A real “Low Orbit Ion Cannon” gives new meaning to “Denial of Service”

So, is it just me or is this life imitating art imitating life imitating art…. or… something?  Hopefully some gamer, geek or Star Wars fan can help me untangle the levels of overlapping nerd irony and the triple (maybe more?) entendre here.  Whatever.  It’s some kind of clever, linguistic, something-funny-in-there-someplace,  with a side order of potentially-worrisome-but-in-the-meantime-sci-fi-channel-awesomeness.

If “LOIC” already makes sense to you, skip to the bottom of the graphic.  If not, read on.  This won’t take long.

Ready ?

  • So there’s a video game series called  Command & Conquer.  In it is a weapon called the Low Orbit Ion Cannon, or LOIC.  It is a space-based platform that sends targeted beams of energy down through the sky and makes very specific things go boom.
  • The name was in turn co-opted by the authors of a tool, also called Low Orbit Ion Cannon, for stress testing a target system by subjecting it to a (simulated?) Denial of Service, or DOS,  attack.  For you ungeeks out there, a DOS atttack is essentially sending highly focused streams of packets against a specific machine or network to see if you can make it go boom.  Hence, the name.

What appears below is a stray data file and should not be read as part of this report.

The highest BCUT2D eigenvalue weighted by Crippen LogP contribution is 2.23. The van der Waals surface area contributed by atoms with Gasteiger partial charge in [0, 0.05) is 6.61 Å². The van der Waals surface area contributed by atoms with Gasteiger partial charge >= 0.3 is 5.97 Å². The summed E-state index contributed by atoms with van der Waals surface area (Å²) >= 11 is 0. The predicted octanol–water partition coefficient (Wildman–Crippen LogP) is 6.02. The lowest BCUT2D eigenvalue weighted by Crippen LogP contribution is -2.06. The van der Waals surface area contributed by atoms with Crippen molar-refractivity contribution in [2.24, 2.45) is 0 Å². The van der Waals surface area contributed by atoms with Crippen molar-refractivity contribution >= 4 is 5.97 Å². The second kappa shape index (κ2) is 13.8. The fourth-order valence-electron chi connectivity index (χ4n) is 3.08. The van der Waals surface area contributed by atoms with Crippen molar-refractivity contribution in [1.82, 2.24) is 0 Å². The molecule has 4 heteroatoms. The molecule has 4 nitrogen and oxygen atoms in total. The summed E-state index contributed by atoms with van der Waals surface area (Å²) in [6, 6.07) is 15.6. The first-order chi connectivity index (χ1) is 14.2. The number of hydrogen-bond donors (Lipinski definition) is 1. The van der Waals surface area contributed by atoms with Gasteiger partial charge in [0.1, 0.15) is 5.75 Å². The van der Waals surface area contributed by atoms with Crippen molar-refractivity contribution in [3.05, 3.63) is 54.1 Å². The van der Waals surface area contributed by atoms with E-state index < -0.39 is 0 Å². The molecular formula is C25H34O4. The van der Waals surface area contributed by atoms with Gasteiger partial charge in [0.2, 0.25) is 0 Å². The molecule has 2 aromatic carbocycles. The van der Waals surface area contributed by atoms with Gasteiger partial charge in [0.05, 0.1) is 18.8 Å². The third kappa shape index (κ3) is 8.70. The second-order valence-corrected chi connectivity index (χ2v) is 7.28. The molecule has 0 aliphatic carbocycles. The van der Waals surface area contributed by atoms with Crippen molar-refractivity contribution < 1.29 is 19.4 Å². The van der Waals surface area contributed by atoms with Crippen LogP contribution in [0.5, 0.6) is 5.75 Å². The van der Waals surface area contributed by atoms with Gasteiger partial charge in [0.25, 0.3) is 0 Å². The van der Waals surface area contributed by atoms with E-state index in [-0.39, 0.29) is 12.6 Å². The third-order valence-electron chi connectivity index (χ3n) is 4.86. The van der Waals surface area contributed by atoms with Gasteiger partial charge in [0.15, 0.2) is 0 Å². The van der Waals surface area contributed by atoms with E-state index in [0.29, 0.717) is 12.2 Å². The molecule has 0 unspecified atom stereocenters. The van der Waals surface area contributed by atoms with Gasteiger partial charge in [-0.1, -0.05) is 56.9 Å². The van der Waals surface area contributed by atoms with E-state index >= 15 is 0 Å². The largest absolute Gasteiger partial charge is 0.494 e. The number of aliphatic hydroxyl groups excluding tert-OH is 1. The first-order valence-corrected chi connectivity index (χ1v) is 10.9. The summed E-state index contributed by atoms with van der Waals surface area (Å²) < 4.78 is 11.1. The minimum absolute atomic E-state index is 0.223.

• They later open-sourced the Low Orbit Ion Cannon software into the public domain, whereupon it was used for both legitimate network testing and by people making all kinds of mischief, to wit, making various computers or networks go boom.
  • In other words, a tool originally developed to make networks safer from Denial of Service attacks was then used to commit Denial of Service attacks.  So far so good?


Courtesy of Digital-digest.com

  • Recently, Boeing and the US Air Force revealed in a video animation and public statements that they had successfully tested a weapon that could completely disable computer systems in specific locations with extreme precision, e.g. kill the electronics in one building, but not the building next to it.
  • How did they do this?  An aerial platform that sends targeted beams of energy down from the sky and makes very specific things go boom.

Boeing calls the platform CHAMP. (What, no gamers on the project?) It appears to use  incredibly powerful electromagnetic pulse – EMP – to knock out the target’s computers and electronic equipment.  No mystery there, EMP has been kicked around as a weapon for decades.  Except… it does so on such a targeted basis that the aircraft carrying the weapon, itself full of wires and chips and electronics, is unaffected.  Whoa….

Anyway, I think the implications of this are kind of scary in the longer run, proliferation being what it is and all.  On the other hand, this EMP thing is the same stuff that saved Neo, Morpheus and the Nebuchadnezzar from the Sentinels in  The Matrix.  Maybe the human side of the conflict will stand a chance against Skynet after all.

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